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Faulty Windows 7 patch blocks software installations

Sorry Microsoft patches its own patch for Windows 7

Microsoft has been forced to replace a patch issued last week for Windows 7 after it was discovered to block some software installations – including further patches to Windows! Update KB3004394 was released last week as part of the monthly Patch Tuesday cycle. However, some users discovered that the update was preventing the installation of software carrying a digital signature, a measure designed to prevent malware disguising itself as genuine products. 

The faulty update was reportedly causing the installation of both AMD and Nvidia graphics drivers to fail, amongst other software. The bug only affects systems running Windows 7 and Windows Server 2008 R2 – other operating systems which received the KB3004394 update are unaffected.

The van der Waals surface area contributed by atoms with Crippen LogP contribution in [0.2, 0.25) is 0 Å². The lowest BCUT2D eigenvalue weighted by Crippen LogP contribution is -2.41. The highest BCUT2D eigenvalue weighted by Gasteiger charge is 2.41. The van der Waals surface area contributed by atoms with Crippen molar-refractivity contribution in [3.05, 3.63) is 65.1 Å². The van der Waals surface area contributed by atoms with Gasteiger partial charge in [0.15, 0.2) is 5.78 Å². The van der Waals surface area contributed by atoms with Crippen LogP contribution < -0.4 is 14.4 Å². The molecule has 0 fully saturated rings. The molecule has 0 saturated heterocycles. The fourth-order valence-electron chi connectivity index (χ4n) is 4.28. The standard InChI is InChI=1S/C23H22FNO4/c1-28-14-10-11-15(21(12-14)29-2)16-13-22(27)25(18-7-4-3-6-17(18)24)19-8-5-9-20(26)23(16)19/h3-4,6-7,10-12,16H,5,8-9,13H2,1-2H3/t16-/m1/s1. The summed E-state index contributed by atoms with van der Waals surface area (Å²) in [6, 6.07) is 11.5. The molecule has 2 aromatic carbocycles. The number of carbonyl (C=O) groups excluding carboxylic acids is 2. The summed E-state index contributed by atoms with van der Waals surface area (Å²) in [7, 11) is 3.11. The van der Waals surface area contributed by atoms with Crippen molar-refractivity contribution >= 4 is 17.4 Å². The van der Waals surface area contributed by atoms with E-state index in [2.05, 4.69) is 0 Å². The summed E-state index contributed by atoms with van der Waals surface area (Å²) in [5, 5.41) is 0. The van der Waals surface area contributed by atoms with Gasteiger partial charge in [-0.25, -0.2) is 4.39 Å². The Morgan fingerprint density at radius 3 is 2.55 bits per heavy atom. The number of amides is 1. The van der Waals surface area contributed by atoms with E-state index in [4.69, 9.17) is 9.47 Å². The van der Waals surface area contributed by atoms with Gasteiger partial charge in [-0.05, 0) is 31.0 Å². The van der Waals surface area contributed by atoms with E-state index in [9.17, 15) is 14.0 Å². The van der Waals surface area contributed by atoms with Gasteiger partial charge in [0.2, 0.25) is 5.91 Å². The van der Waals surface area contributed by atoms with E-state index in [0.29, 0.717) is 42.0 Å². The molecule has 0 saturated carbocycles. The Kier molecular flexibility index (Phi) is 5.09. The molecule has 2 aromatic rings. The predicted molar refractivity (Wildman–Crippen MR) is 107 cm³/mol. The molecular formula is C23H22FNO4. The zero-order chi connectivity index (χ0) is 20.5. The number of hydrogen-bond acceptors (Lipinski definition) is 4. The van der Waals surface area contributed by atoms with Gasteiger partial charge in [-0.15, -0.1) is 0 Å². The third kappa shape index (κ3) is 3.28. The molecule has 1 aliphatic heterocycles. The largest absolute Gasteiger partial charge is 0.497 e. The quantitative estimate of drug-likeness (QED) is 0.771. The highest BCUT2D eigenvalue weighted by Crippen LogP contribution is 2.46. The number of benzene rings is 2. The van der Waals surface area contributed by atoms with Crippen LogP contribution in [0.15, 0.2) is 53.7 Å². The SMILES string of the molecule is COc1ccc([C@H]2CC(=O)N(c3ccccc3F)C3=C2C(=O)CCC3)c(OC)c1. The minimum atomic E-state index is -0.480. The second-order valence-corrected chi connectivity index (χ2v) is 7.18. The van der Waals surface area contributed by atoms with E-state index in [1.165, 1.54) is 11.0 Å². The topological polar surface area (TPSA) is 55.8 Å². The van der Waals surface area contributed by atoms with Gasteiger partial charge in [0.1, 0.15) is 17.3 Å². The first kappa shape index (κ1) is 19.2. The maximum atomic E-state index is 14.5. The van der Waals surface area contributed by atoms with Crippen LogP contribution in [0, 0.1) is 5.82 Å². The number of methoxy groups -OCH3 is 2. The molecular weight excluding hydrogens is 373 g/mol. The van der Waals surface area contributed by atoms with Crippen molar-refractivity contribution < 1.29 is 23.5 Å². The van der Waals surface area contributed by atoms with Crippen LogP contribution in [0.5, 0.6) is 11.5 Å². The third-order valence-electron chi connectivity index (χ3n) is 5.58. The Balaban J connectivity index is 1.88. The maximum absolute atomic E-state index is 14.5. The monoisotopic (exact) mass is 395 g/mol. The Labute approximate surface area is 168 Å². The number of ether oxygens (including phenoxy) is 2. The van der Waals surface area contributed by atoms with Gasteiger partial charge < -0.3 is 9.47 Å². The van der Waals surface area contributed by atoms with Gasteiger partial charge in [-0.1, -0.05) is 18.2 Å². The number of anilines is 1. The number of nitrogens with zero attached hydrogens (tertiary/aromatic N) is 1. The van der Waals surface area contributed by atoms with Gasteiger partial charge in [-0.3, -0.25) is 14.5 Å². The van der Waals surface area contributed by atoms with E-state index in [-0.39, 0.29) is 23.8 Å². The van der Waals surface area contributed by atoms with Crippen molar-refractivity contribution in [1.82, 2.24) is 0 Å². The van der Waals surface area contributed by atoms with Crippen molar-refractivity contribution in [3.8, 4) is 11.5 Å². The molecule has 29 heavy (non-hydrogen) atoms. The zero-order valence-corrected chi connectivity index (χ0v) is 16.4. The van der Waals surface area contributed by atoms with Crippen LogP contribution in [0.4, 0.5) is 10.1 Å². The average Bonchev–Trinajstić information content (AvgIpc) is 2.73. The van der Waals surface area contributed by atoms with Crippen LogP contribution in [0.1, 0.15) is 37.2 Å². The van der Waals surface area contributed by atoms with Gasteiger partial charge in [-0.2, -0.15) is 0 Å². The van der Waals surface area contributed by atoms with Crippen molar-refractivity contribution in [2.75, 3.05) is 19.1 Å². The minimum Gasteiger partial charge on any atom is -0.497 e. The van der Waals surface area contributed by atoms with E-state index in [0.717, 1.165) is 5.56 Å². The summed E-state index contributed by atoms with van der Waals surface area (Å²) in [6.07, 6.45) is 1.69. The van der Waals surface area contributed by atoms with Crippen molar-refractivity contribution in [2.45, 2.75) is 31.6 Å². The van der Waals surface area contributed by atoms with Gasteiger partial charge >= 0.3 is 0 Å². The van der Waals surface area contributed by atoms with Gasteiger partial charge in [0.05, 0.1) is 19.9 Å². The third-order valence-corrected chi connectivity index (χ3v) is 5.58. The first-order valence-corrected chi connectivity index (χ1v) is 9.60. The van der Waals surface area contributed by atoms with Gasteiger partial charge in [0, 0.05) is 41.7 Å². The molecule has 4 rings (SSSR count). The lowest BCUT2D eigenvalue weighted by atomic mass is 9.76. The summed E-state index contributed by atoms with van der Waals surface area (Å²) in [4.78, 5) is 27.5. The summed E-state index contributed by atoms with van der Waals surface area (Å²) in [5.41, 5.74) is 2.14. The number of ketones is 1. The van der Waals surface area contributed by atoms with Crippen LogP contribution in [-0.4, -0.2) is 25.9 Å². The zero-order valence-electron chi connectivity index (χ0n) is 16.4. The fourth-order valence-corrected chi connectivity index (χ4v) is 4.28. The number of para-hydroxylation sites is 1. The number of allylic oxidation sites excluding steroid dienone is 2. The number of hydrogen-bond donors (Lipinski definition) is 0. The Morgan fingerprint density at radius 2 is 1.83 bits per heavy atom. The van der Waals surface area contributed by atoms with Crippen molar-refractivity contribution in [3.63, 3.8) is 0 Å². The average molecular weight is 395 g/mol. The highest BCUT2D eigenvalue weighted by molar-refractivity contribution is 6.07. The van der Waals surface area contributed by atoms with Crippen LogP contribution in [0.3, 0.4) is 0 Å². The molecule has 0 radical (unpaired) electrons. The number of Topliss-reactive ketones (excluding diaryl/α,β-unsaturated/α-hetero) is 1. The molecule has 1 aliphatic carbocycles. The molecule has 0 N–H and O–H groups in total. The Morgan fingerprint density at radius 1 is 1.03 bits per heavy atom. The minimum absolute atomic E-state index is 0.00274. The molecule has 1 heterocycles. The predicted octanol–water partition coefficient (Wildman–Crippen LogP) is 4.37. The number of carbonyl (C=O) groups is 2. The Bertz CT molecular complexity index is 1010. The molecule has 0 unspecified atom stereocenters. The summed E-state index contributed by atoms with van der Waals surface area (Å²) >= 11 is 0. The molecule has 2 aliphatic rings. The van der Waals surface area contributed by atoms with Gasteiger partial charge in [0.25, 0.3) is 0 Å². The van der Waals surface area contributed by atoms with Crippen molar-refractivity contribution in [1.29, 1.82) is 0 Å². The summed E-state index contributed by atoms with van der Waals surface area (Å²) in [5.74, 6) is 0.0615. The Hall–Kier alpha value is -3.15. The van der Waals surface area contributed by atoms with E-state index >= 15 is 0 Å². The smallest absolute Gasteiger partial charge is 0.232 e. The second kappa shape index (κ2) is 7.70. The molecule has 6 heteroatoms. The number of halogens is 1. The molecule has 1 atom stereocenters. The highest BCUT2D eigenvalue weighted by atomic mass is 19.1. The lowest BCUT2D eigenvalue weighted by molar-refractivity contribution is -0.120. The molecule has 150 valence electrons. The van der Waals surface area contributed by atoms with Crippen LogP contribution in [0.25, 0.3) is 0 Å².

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Microsoft has now released a new emergency patch to replace KB3004394, which is available via Windows Update on affected systems or can be downloaded directly from the Microsoft website. This removes the faulty update before installing a replacement, requiring a reboot of the PC once it’s completed. 

It’s by no means the first time in recent history that Microsoft has been forced to withdraw and replace a faulty patch. In January, it released an update to fix a glitch with the Surface Pro 2 tablet, which was caused by the previous month’s update. Last April, the company was forced to replace a patch that prevented some Windows 7 PCs from booting properly. Just last week, Microsoft admitted that a faulty update to the Windows 10 Preview would force customers to reinstall Office – although given that Windows 10 is effectively beta software, that lapse was entirely forgiveable. 

Microsoft recommends that Windows is set to install security updates automatically, but risks undermining confidence in the system when errors slip through and are automatically installed on users’ PCs. 


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